Another effective filmic technique used is the flashback. It’s used right at the end of the demo to reveal how you got hold of an item in your pocket (from another scene that you were cut away from before) while sucking on a bottle of beer later that night at a quiet bar—the kind of place that you would reflect upon the day’s activities. Not all of the scenes and cuts in
At the opposite end of the Leftfield Collection corridor I found my most therapeutic piece of software. Mark Wonnacott’s Kool Tool Game Maker is a work-in-progress, and is consequently very basic right now, but within a few playful minutes I was able to compose a bizarre little adventure game. Its strongest feature is the Microsoft Paint-like interface. You scrappily pencil in colors inside tiles to create 2D walls and floors; expressive and often garish visuals. Then you drag and drop characters in, give them a shape and face, and then type in their dialogue, which is spewed out when you bump into them.
The most heartening sight of the day was that of two young girls watched over by their mother as they created strange little videogame worlds. Kool Tool is excellent for fast production of what ends up looking like the digital age’s upgrade of a child’s messy drawing proudly pinned up on the fridge door. The two girls became excited to the point that they had to stop every 30 seconds to explain to their mother what they had created with pointing fingers and huge grins. It was pink castles for kingdoms of melon people, apparently.
There were other games in the Leftfield Collection that deserve equal celebration, including the beautiful, if under developed at this point, puzzle-exploration game A Light to the Chorus. Its world is entirely portrayed by light particles, with forest scenes and carnivals blending into one another. The team behind it reckon they’re about 18 months away from it being finished, as they’re still trying to work out what you do in the game—currently, it’s wandering around and altering a few of the luminous objects—so for now it’s all spectacle, which is no bad thing, really. Opposite that game, and attracting small queues, was the the mouse-only physics-based Mushroom 11. It is strange, peculiarly tactile, sometimes gross feeling but always highly mesmerizing (you really need to see it being played, or play it yourself). It involves destroying a fungi that rapidly regenerates in order to move it through a desolate world.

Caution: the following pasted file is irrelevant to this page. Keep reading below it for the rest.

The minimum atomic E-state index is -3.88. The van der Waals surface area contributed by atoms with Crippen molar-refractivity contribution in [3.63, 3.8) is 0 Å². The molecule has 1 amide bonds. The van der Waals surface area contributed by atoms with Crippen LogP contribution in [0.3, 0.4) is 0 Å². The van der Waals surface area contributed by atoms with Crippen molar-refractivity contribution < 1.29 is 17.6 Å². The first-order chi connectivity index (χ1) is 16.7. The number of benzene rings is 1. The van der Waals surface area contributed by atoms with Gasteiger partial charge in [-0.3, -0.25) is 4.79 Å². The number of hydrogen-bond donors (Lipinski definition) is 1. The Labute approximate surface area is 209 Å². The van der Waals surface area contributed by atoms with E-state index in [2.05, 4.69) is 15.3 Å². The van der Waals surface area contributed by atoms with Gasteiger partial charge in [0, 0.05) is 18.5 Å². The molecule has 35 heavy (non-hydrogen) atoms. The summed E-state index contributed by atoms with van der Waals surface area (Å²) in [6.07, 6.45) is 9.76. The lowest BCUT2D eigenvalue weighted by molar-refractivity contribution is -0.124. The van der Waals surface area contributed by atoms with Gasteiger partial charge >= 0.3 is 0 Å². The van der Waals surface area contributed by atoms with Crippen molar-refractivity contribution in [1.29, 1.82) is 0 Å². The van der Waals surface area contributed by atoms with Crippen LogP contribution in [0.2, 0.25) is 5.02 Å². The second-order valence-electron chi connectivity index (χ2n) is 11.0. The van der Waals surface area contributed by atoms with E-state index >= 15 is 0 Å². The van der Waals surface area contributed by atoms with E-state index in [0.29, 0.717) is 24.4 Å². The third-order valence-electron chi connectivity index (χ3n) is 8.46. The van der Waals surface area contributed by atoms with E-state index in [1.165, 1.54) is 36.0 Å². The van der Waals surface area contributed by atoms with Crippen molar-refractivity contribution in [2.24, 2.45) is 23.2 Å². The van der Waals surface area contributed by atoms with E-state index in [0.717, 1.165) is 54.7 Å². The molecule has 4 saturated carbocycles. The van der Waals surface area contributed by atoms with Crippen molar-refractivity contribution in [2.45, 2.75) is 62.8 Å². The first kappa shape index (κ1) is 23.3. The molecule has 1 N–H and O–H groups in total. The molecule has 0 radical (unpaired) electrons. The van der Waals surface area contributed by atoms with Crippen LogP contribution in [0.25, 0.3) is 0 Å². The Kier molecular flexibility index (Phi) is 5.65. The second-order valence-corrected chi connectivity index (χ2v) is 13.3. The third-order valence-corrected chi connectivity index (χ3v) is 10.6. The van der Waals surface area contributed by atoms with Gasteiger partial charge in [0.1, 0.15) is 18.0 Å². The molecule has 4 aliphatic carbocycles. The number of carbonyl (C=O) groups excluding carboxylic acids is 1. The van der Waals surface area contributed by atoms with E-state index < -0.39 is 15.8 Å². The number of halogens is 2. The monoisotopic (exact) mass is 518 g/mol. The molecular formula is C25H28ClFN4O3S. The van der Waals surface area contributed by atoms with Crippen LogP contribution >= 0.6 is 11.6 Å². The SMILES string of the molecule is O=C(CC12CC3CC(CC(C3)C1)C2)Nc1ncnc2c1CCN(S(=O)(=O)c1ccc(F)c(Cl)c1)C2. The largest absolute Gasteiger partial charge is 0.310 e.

There was also Niall Moody’s abstract roguelike [encrypted] that seemed so tightly coiled that it was impenetrable (deliberately so), at least, it was when played fleetingly on a very loud show floor. What was immediately impacting, however, was the game’s audio design, which roared with intensity at every move, every explosion, and every death. Low-poly graphical adventure “about a woman in the midst of an existential crisis,” Toryansé, had the same problem as [encrypted] in that it seemed too obtuse, too hard to work out for a show floor, as invitingly mysterious as it was.
While it wasn’t part of the Leftfield Collection, but was in arm’s reach of it, point-and-click adventure made out of real models Lumino City had a demo that had me gripped and delighted for an entire hour. That, by the way, ended up being one of the most pleasing hours I’ve devoted to the genre in years, with the exception of Amanita Design’s Botanicula. My penchant for animated physical materials was fed: I visited simple people living inside cute cliffside cardboard cut-out homes, developed photographs inside a camera on its end turned into a photographer’s home, and solved a cog puzzle and another that involved spinning a marketplace made out of colored paper.
Almost instinctively, I compared Lumino City‘s tiny models (that creator State of Play had actually brought along to show) with the makeshift shelters I looked down upon from the edge of Earl Court’s first floor, these were the booths that housed Call of Duty: Advanced Warfare, League of Legends, Battlefield Hardline, Dead Island 2, and the industry’s other big hitters. One set of miniature models (they were from where I was stood) was a headache rattling around a biscuit tin, attracting two hour-long queues, shouting, and fist-bumping. The other set acted as a remedy that I could pull over my ears and set my eyes upon, losing myself inside a little wonderland that only wanted to incite a childlike joy in me.